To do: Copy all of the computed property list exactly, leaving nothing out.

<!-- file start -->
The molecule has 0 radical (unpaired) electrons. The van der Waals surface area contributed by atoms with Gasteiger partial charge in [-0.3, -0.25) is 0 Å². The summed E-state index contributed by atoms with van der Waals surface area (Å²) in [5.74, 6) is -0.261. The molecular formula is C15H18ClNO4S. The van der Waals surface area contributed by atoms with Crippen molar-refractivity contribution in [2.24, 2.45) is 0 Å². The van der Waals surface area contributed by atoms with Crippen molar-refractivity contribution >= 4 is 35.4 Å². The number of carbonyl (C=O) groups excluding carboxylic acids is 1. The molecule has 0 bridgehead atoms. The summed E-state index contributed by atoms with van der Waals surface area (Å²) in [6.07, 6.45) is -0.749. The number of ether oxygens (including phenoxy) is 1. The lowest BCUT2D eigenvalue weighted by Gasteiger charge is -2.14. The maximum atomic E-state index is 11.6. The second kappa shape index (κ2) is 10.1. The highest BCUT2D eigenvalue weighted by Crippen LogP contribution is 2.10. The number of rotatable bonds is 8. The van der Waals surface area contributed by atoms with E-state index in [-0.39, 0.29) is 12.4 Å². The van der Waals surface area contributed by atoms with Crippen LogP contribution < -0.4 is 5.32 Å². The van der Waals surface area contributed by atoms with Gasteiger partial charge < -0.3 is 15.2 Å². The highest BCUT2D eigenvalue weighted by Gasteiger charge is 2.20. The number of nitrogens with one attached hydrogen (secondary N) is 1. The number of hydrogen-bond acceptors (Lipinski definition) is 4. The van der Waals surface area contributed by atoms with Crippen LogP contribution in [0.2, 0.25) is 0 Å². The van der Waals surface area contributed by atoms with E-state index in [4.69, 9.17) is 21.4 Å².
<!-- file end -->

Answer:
The molecule has 0 radical (unpaired) electrons. The van der Waals surface area contributed by atoms with Gasteiger partial charge in [-0.3, -0.25) is 0 Å². The summed E-state index contributed by atoms with van der Waals surface area (Å²) in [5.74, 6) is -0.261. The molecular formula is C15H18ClNO4S. The van der Waals surface area contributed by atoms with Crippen molar-refractivity contribution in [2.24, 2.45) is 0 Å². The van der Waals surface area contributed by atoms with Crippen molar-refractivity contribution >= 4 is 35.4 Å². The number of carbonyl (C=O) groups excluding carboxylic acids is 1. The molecule has 0 bridgehead atoms. The summed E-state index contributed by atoms with van der Waals surface area (Å²) in [6.07, 6.45) is -0.749. The number of ether oxygens (including phenoxy) is 1. The lowest BCUT2D eigenvalue weighted by Gasteiger charge is -2.14. The maximum atomic E-state index is 11.6. The second kappa shape index (κ2) is 10.1. The highest BCUT2D eigenvalue weighted by Crippen LogP contribution is 2.10. The number of rotatable bonds is 8. The van der Waals surface area contributed by atoms with E-state index in [-0.39, 0.29) is 12.4 Å². The van der Waals surface area contributed by atoms with Crippen LogP contribution < -0.4 is 5.32 Å². The van der Waals surface area contributed by atoms with Gasteiger partial charge < -0.3 is 15.2 Å². The highest BCUT2D eigenvalue weighted by Gasteiger charge is 2.20. The number of nitrogens with one attached hydrogen (secondary N) is 1. The number of hydrogen-bond acceptors (Lipinski definition) is 4. The van der Waals surface area contributed by atoms with Crippen LogP contribution in [0.2, 0.25) is 0 Å². The van der Waals surface area contributed by atoms with E-state index in [4.69, 9.17) is 21.4 Å².